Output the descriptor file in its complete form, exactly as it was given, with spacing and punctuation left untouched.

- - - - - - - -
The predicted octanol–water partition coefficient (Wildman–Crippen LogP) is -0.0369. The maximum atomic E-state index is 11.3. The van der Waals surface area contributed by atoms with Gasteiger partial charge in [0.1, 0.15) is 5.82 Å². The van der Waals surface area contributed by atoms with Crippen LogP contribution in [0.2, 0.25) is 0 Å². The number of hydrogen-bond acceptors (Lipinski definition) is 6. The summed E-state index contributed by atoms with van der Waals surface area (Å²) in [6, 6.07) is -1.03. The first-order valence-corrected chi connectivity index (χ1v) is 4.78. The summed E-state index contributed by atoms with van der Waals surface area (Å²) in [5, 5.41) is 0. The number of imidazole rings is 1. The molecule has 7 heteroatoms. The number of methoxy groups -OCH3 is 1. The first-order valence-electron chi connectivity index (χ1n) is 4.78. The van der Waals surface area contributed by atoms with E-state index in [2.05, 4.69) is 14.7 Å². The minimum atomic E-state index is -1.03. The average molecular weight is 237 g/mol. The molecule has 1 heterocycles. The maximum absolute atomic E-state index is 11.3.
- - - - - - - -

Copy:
The predicted octanol–water partition coefficient (Wildman–Crippen LogP) is -0.0369. The maximum atomic E-state index is 11.3. The van der Waals surface area contributed by atoms with Gasteiger partial charge in [0.1, 0.15) is 5.82 Å². The van der Waals surface area contributed by atoms with Crippen LogP contribution in [0.2, 0.25) is 0 Å². The number of hydrogen-bond acceptors (Lipinski definition) is 6. The summed E-state index contributed by atoms with van der Waals surface area (Å²) in [6, 6.07) is -1.03. The first-order valence-corrected chi connectivity index (χ1v) is 4.78. The summed E-state index contributed by atoms with van der Waals surface area (Å²) in [5, 5.41) is 0. The number of imidazole rings is 1. The molecule has 7 heteroatoms. The number of methoxy groups -OCH3 is 1. The first-order valence-electron chi connectivity index (χ1n) is 4.78. The van der Waals surface area contributed by atoms with E-state index in [2.05, 4.69) is 14.7 Å². The minimum atomic E-state index is -1.03. The average molecular weight is 237 g/mol. The molecule has 1 heterocycles. The maximum absolute atomic E-state index is 11.3.